Something else about the Aristotle footnote troubled Darwin long after the fourth edition of Origin had found its way into the bookshops.
He could not see how anyone in ancient Greece, even the great philosopher, could have foreseen natural selection. There were no microscopes and so no way of studying single-celled organisms. There were no taxonomic theories to work with or against, so there was no way of understanding the various families of animals or the relationship between the plant and animal kingdoms. There were no systematic anatomical or dissection methods and no way of preserving body parts during examination. There were no studies of the effects of plague or population statistics. No libraries. Surely there were only superstition and sacrifice and vengeful gods and the relentless Greek sun turning everything black and fly-infested. How was it possible?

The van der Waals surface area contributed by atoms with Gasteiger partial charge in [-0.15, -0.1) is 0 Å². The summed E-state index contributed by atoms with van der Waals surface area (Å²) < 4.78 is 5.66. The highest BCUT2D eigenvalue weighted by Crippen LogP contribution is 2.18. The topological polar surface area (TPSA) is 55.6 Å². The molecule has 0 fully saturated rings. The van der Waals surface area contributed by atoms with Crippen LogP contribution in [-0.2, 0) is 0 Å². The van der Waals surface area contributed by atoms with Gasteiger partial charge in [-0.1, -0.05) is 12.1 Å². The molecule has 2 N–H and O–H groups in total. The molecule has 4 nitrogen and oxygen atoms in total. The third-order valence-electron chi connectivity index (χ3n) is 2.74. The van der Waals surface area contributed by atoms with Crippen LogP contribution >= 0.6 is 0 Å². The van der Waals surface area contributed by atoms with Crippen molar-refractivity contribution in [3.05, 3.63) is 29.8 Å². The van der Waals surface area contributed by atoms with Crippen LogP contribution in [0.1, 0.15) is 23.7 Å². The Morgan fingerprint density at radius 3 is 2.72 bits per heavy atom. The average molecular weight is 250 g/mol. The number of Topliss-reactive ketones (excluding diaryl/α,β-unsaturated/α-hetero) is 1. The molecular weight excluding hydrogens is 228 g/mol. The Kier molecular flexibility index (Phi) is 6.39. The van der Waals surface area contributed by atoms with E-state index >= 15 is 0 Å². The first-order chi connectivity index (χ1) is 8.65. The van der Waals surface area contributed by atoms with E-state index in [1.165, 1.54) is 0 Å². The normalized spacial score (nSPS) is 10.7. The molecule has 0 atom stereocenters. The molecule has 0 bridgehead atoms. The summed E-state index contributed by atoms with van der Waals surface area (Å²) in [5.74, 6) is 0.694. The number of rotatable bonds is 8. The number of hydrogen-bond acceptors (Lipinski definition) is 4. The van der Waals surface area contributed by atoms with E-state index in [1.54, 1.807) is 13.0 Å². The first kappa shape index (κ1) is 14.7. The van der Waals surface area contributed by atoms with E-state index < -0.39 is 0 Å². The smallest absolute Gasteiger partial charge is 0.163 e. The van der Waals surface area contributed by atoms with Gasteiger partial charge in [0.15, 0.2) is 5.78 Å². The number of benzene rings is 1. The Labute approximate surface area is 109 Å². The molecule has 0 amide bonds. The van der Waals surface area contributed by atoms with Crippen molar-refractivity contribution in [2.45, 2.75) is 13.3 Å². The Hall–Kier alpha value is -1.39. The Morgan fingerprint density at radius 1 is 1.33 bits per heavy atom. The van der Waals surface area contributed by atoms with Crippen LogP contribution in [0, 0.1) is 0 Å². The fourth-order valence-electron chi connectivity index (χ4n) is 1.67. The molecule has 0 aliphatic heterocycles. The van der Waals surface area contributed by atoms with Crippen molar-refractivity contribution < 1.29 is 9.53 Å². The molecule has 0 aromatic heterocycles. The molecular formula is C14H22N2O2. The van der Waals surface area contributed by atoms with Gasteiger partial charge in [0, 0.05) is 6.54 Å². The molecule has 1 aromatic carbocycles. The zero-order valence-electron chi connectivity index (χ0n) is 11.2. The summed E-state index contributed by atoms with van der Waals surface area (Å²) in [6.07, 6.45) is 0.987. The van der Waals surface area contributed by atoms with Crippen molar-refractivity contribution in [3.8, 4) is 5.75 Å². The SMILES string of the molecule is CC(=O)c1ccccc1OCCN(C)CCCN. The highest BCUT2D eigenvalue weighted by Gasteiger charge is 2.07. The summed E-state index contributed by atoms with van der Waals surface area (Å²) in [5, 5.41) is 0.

Excerpted from Darwin's Ghosts by Rebecca Stott. Copyright © 2012 by Rebecca Stott. Excerpted by permission of Spiegel & Grau, a division of Random House, Inc. All rights reserved. No part of this excerpt may be reproduced or reprinted without permission in writing from the publisher.
Members review books pre-publication. Read their opinions in First Impressions
People who bite the hand that feeds them usually lick the boot that kicks them
Click Here to find out who said this, as well as discovering other famous literary quotes!
Solve this clue:
and be entered to win..
Visitors can view some of BookBrowse for free. Full access is for members only.
Your guide toexceptional books
BookBrowse seeks out and recommends books that we believe to be best in class. Books that will whisk you to faraway places and times, that will expand your mind and challenge you -- the kinds of books you just can't wait to tell your friends about.